Neo4j is the leader in graph database technology. As the world’s most widely deployed graph database, it helps global brands – including Comcast, NASA, UBS, and Volvo Cars – to reveal and predict how people, processes, and systems are interrelated. Using this relationships-first approach, applications built with it tackle connected data challenges such as analytics and artificial intelligence, fraud detection, real-time recommendations, and knowledge graphs.
The graph platform announced that it raised $325 million at an over $2 billion valuation in a Series F round led by Eurazeo, with additional investment from GV. The capital, which brings the company’s total raised to date to over $500 million, will be put toward expanding its platform, workforce, and customer base, the company says.
Neo4j raises $325M in Series F Round
Neo4j offers an open-source NoSQL graph database written in Java and Scala with a declarative query language called Cypher. It supports a number of applications, including identity and access management, knowledge graph augmentation, and network and database infrastructure monitoring, as well as risk reporting compliance and social media graphs.
Its founders encountered performance problems with relational database management systems, which inspired their decision to build the first prototype. Emil Eifrem, the founder and CEO of the company, sketched what today is known as the property graph model on an airplane napkin during a flight to Mumbai in 2000. A property graph is a type of graph where relationships are not only connections but carry a name and some properties.
“Neo4j has been downloaded more than 120 million times by over 200 million developers, more than 50,000 of which are trained. Our main competition is legacy SQL systems that are bogged down by low-performance queries,” Emil Eifrem, founder and CEO say. “We see competition as a good thing, as smaller companies tend to stake out market niches that might go unidentified by the larger leaders. Competition fuels innovation, as it motivates every vendor to be better, and that’s good news for customers. ”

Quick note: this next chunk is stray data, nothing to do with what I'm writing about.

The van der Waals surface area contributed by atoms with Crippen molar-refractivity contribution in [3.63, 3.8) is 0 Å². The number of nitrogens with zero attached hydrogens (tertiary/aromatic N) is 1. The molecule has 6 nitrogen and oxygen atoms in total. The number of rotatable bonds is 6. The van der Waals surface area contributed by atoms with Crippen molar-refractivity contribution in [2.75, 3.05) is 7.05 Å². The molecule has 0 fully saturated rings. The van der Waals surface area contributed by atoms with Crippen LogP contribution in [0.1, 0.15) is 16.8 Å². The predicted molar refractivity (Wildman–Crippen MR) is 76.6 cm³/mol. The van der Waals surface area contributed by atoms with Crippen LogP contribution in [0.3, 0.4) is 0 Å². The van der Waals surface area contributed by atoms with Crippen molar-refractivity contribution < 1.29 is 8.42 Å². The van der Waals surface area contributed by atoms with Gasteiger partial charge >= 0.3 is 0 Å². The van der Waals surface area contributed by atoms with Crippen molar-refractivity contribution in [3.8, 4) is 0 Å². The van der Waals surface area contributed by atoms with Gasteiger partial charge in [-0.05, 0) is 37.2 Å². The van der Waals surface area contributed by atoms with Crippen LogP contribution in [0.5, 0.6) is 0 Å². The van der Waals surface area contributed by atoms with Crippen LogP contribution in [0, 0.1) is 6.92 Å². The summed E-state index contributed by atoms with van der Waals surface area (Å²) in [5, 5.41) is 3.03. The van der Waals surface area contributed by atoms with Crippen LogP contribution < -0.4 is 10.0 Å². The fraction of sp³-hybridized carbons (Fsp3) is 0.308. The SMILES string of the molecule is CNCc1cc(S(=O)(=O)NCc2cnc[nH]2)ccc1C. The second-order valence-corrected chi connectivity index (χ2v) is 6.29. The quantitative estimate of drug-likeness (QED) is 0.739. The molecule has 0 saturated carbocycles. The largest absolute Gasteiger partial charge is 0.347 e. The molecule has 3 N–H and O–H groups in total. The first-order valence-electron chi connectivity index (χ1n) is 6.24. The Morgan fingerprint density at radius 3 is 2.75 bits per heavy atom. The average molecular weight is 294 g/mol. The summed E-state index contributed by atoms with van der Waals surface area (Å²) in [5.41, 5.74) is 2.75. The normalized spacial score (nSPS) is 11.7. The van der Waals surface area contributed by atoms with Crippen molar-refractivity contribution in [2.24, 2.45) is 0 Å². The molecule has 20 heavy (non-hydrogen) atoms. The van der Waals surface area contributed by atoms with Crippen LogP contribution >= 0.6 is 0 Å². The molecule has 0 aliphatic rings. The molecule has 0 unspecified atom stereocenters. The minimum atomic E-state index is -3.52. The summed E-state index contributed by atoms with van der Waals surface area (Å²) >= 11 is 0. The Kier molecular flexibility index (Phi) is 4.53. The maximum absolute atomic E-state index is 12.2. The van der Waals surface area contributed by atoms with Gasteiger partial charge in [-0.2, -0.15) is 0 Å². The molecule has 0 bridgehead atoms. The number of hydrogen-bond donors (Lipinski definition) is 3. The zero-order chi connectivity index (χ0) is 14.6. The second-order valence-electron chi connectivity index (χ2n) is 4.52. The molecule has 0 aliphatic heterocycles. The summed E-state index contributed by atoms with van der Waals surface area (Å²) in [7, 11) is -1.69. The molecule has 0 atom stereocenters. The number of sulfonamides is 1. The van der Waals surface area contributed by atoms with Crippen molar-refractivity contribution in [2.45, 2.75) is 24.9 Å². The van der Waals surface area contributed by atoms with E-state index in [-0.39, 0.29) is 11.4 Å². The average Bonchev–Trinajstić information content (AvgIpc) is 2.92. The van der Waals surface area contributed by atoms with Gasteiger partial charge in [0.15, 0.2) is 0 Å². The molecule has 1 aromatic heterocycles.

Startups like TigerGraph, MongoDB, Cambridge Semantics, DataStax, and others compete with Neo4j in a graph database market expected to be worth $2.4 billion by 2023, in addition to incumbents like Microsoft and Oracle. Even Amazon threw its hat in the graph database ring in November 2017 with the launch of Neptune, a fully managed graph database powered by its Amazon Web Services division.
Neo4j customer Meredith Corporation says it scaled its graph to analyze 30 billion nodes of digital traffic and has tested capacity to accommodate 100 billion in the future. Recently, it itself demonstrated real-time query performance against a graph with over 200 billion nodes and more than a trillion relationships running on over a thousand machines.
In addition to Eurazeo and GV, Creandum also participated in San Mateo, California-based its latest fundraising round, as did Greenbridge Partners, DTCO, Light rock, and One Peak Partners. Neo4j previously closed a $40 million venture round led by One Peak.
That funding makes Neo4j among the most well-funded database companies in history, with a collective fundraising haul of more than half a billion dollars. What makes graph databases like Neo4j unique is their focus on the connections between individual data entities. Graph-based data models have become central to modern machine learning and artificial intelligence applications, and are now widely used by data analysts in applications as diverse as marketing to fraud detection.
Unsurprisingly, Eifrem said that the new venture funding will be used to continue doubling down on “product, product, product” but emphasized a few major strategic initiatives as critical for the company. First, he wants to continue to deepen the company’s partnerships with public cloud providers. It already has a deep relationship with Google Cloud (GV was an investor in this round after all), and hopes to continue building relationships with other providers.
Overall, “We think that graphs can be a significant part of the modern data landscape. In fact, we believe it can be the biggest part of the modern data landscape. And this round, I think, sends a clear signal [that] we’re going for it,” he said.